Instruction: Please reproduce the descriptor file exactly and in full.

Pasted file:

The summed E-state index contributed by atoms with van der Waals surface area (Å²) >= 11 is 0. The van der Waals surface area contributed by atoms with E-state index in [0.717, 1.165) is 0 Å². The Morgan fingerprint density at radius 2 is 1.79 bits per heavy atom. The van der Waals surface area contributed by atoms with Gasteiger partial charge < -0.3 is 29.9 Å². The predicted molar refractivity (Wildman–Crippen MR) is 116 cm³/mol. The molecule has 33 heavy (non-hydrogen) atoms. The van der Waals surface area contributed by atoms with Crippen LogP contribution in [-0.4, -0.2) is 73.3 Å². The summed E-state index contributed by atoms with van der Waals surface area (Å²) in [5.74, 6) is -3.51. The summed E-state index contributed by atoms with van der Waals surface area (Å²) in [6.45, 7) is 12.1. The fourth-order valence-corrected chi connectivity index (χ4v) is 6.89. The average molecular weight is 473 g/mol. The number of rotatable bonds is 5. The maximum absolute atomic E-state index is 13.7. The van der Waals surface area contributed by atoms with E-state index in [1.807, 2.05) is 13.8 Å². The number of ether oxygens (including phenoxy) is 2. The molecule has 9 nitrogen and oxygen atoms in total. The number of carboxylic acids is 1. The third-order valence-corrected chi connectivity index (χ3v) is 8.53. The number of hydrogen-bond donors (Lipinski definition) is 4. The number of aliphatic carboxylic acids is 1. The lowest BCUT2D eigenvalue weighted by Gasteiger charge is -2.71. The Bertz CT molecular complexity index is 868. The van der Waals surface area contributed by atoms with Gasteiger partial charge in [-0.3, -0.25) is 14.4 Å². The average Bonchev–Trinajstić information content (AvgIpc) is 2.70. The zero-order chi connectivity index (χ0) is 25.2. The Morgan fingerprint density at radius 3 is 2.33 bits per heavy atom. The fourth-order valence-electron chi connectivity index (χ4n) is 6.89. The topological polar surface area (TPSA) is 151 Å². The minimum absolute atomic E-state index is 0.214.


The summed E-state index contributed by atoms with van der Waals surface area (Å²) >= 11 is 0. The van der Waals surface area contributed by atoms with E-state index in [0.717, 1.165) is 0 Å². The Morgan fingerprint density at radius 2 is 1.79 bits per heavy atom. The van der Waals surface area contributed by atoms with Gasteiger partial charge < -0.3 is 29.9 Å². The predicted molar refractivity (Wildman–Crippen MR) is 116 cm³/mol. The molecule has 33 heavy (non-hydrogen) atoms. The van der Waals surface area contributed by atoms with Crippen LogP contribution in [-0.4, -0.2) is 73.3 Å². The summed E-state index contributed by atoms with van der Waals surface area (Å²) in [5.74, 6) is -3.51. The summed E-state index contributed by atoms with van der Waals surface area (Å²) in [6.45, 7) is 12.1. The fourth-order valence-corrected chi connectivity index (χ4v) is 6.89. The average molecular weight is 473 g/mol. The number of rotatable bonds is 5. The maximum absolute atomic E-state index is 13.7. The van der Waals surface area contributed by atoms with E-state index in [1.807, 2.05) is 13.8 Å². The number of ether oxygens (including phenoxy) is 2. The molecule has 9 nitrogen and oxygen atoms in total. The number of carboxylic acids is 1. The third-order valence-corrected chi connectivity index (χ3v) is 8.53. The number of hydrogen-bond donors (Lipinski definition) is 4. The number of aliphatic carboxylic acids is 1. The lowest BCUT2D eigenvalue weighted by Gasteiger charge is -2.71. The Bertz CT molecular complexity index is 868. The van der Waals surface area contributed by atoms with Gasteiger partial charge in [-0.3, -0.25) is 14.4 Å². The average Bonchev–Trinajstić information content (AvgIpc) is 2.70. The zero-order chi connectivity index (χ0) is 25.2. The Morgan fingerprint density at radius 3 is 2.33 bits per heavy atom. The fourth-order valence-electron chi connectivity index (χ4n) is 6.89. The topological polar surface area (TPSA) is 151 Å². The minimum absolute atomic E-state index is 0.214.